5. Set up a high yield savings account.
Open up a specific high yield savings account for your home fund, says Brittney Castro, a certified financial planner with Mint. Since your goal is to purchase a home within three years, you don’t want to take on too much risk with your money by investing it, she says. It’s smart to reduce risk and accept the lower rate of return you get from a high yield savings account to ensure your principal will be there when it comes time to buy. To make sure you stay on track with your savings goals, you can set up automatic transfers.
If You’re Planning to Buy in 1 Year…
In addition to keeping your credit score in good shape and paying off existing debt, you can spend the next year learning about the homebuying process, which will grow your confidence and position you as a savvy buyer.
1. Go to open houses.
Hit the open house circuit! This is a low-commitment way of scoping out what the market is looking like and you can get an idea of the type of home you’d like to purchase, says Jennifer Gale, a real estate agent in Ontario, Canada. As you start to zero in on which features are important to you and what neighborhoods appeal to you, you’ll get to see what homes in your price range look like. Plus, you’ll meet some potential real estate agents, Gale says.
2. Research loan programs.
Now is the perfect time to get a solid understanding of the different types of loans that are available and start considering which ones might be a best fit for you, says Brandi Wright, a strategic real estate advisor at Real Estate Bees in Denver, Colorado.
For instance, Federal Housing Administration, or FHA, loans are popular among first-time homebuyers because of their lower credit score requirements. With FHA loans, you can have a score as low as 500 so long as you bring a 10 percent down payment to the closing table. Conventional loans (i.e. loans that aren’t federally backed) typically require a credit score of 620 or higher.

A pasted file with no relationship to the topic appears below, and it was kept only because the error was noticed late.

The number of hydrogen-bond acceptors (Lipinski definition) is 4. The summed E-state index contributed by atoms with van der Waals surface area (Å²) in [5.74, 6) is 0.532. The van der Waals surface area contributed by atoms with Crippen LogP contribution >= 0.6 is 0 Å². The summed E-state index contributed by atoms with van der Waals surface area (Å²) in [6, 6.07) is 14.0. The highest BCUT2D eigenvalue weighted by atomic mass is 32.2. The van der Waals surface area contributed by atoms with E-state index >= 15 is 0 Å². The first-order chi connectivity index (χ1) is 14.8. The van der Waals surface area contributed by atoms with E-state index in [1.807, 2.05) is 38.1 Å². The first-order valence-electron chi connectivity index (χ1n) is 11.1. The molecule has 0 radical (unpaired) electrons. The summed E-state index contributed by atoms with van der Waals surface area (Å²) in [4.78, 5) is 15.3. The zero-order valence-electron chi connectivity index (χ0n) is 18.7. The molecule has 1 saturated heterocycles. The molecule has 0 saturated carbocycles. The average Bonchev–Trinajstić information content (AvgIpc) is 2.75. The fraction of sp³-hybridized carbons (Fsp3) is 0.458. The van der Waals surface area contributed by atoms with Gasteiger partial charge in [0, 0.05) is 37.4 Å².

Beyond loan types, you’ll also want to get familiar with loan terms. Fixed-rate loans lock you into an interest rate for the duration of your loan (ah, predictability!) while adjustable-rate loans, which have fallen out of favor while interest rates are at record lows, offer low, introductory rates and then are subject to adjust on an annual basis. You’ll also need to decide if you want to take on a 30-year mortgage with lower monthly payments or a 15-year mortgage that’ll save you on interest over the life of your loan.
“Knowing which loan products work for you will help you interview loan officers and it’s extremely important to know that not all lenders are able to offer the same loan products, or they could be inexperienced with the loan product you are interested in,” Wright says.
3. Look for homebuyer grants.
Not only should you get familiar with loan products, but it’s a savvy move to start researching first-time homebuyer programs and down payment assistance programs, Wright suggests.
There are more than 2,500 down payment assistance programs available, according to The Mortgage Reports. Some are from non-profit organizations, but the majority of them come from state and area housing finance agencies. Most of these programs are aimed at helping first-time buyers, but if it’s been a few years since you’ve last owned a home, you may qualify.
4. Take a first-time homebuyer class.
When you’re starting to get serious about shopping for a home, taking a first-time homebuyer class can help arm you with some confidence. Topics covered include things like understanding your credit score and reports, how to get a mortgage, how to close on a mortgage loan, and how to avoid defaulting on your loan.
Classes typically cost under $200, though many are free. Here are four helpful courses for first-time buyers.
5. Interview local agents and lenders.
Assembling a savvy team of real estate professionals is especially important in this unprecedented market. While it’s nice to hire your friend or a former classmate, remember that buying a home is likely the biggest financial decision of your life, Wright says. With that in mind, you should look to hire an agent or lender who has a proven track record in your market and is knowledgeable and passionate, she says.